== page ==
In the short-term the most obvious socio-economic benefit is an improved predictive ability for the UK in the polar regions, incorporating a physical mechanism, the 'ice-emissivity' feedback, that is missing in the current version of UKESM. This mechanism has been shown to have the potential to significantly increase the rate of temperature change in the Arctic and hence has important implications for both the region itself and further afield. Enhanced temperatures would be expected to result in accelerated ice-melt, with consequences for the rate of sea-level rise. They may also encourage permafrost melt and associated methane release, creating a further, positive feedback loop. Through the course of this project we will engage the wider, international modelling community, first via our project partners and then through a dedicated project workshop (W2 - see case for support/Pathways to Impact), in order that this benefit is translated beyond the immediate ICE-IMPACT team. Obvious links can also be made with proposed cross-centre NERC projects focused on UKESM and the North Atlantic Climate System, both of which have NCEO involvement.

Looking longer-term, a better, quantitative understanding of the importance of the ice-emissivity feedback mechanism will benefit both the indigenous population of the Arctic and those regions that may be affected by Arctic change, including the UK. It will directly impact planning decisions made by the relevant national agencies (e.g. DEFRA) relating to sea-level rise (e.g. coastal flood defences) and governmental/inter-governmental policy concerning 'safe' levels of anthropogenic greenhouse gas emissions. There are also clear benefits to improved predictive ability for the insurance industry and for those that might seek to exploit a permanent reduction in Arctic sea-ice (e.g.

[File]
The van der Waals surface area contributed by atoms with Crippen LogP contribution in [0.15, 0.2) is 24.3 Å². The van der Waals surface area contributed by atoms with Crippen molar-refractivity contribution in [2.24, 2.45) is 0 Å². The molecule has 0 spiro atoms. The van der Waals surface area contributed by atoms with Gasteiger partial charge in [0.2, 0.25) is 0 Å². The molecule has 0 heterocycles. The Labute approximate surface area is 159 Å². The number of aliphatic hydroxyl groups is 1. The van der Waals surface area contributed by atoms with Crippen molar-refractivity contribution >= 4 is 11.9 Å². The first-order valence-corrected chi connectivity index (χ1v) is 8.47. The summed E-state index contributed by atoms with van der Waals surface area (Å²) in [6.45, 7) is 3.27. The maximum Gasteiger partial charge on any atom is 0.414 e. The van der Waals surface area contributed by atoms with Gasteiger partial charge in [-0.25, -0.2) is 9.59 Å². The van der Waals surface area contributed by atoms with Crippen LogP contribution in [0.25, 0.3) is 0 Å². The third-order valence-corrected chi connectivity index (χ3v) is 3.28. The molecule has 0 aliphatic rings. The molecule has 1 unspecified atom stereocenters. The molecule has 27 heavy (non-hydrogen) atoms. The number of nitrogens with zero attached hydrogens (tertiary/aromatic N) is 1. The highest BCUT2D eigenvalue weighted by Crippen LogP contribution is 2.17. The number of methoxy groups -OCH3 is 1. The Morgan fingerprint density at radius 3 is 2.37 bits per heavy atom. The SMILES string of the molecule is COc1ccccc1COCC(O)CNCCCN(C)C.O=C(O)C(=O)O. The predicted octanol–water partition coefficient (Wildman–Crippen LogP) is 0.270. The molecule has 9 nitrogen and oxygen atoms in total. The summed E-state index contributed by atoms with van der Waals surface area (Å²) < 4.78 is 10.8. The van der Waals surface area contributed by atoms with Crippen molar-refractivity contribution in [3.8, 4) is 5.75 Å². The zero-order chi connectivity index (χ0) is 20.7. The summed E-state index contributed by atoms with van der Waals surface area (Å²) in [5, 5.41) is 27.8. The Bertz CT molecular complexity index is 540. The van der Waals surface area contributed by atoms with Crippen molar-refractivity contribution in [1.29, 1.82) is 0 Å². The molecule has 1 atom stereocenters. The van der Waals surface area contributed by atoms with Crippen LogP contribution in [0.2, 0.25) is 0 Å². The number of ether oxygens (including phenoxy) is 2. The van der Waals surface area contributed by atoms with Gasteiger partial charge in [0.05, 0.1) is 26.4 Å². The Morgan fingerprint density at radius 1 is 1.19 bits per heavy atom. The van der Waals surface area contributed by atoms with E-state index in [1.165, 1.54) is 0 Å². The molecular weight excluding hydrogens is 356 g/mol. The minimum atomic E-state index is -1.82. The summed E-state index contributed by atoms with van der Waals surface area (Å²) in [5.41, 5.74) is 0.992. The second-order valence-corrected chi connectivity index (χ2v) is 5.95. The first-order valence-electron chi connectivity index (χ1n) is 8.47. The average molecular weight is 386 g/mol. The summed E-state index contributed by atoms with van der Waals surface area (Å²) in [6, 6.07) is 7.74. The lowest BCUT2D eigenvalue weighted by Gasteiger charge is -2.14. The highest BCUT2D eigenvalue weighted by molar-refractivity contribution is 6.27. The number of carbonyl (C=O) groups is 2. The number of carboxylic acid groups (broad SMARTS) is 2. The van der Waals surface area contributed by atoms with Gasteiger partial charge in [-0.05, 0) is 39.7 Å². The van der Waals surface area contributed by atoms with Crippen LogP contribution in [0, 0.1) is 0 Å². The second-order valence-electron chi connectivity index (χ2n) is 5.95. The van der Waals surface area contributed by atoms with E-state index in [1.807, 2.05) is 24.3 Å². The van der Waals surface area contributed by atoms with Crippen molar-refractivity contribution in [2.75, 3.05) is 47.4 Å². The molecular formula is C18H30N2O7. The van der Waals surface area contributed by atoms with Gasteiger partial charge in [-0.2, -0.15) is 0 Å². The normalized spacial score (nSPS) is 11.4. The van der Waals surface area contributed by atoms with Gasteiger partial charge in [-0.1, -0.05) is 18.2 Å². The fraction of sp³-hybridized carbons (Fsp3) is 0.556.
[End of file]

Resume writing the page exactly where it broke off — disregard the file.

shipping industry, fishing industry, oil/gas exploration).

Turning to alternative aspects of the proposal, establishing the importance of far infrared radiation (FIR) in terms of both its contribution to polar climate and the unique information contained in this part of the spectrum should strengthen the case for a greater number of dedicated FIR measurements, whether that be from the ground, aircraft, balloon or satellite. For example, there have been recent advances in instrumentation, particularly detector technology, that make a satellite based FIR instrument more feasible than has been the case in the past. UK firms (e.g. Selex UK) are at the forefront of some of these developments and hence the efforts of the ICE-IMPACT team in this area has the potential to benefit both UK industry and science.

More generally, clearly the work will benefit the general public. This will occur through the provision of enhanced information to those making decisions which will impact resilience to change as outlined above, but can also be realised via improved education regarding the fundamental science we will perform. An understanding of the complexity of the climate system, coupled with honest reporting of areas of current uncertainty can lead to improved decision making at the individual level. It can also motivate the climate scientists of the future.


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Description Based on work at Imperial: Can estimate surface emissivity of snow from aircraft measurements. This partially supports some theoretical arguments that snow emits significantly less than a black body would.

It is possible to estimate clear sky fluxes in the far-infrared using data from the mid-infrared. Though this relationship needs calibration and observations to do so.
Exploitation Route Support for FORUM mission
Sectors Aerospace, Defence and Marine,Environment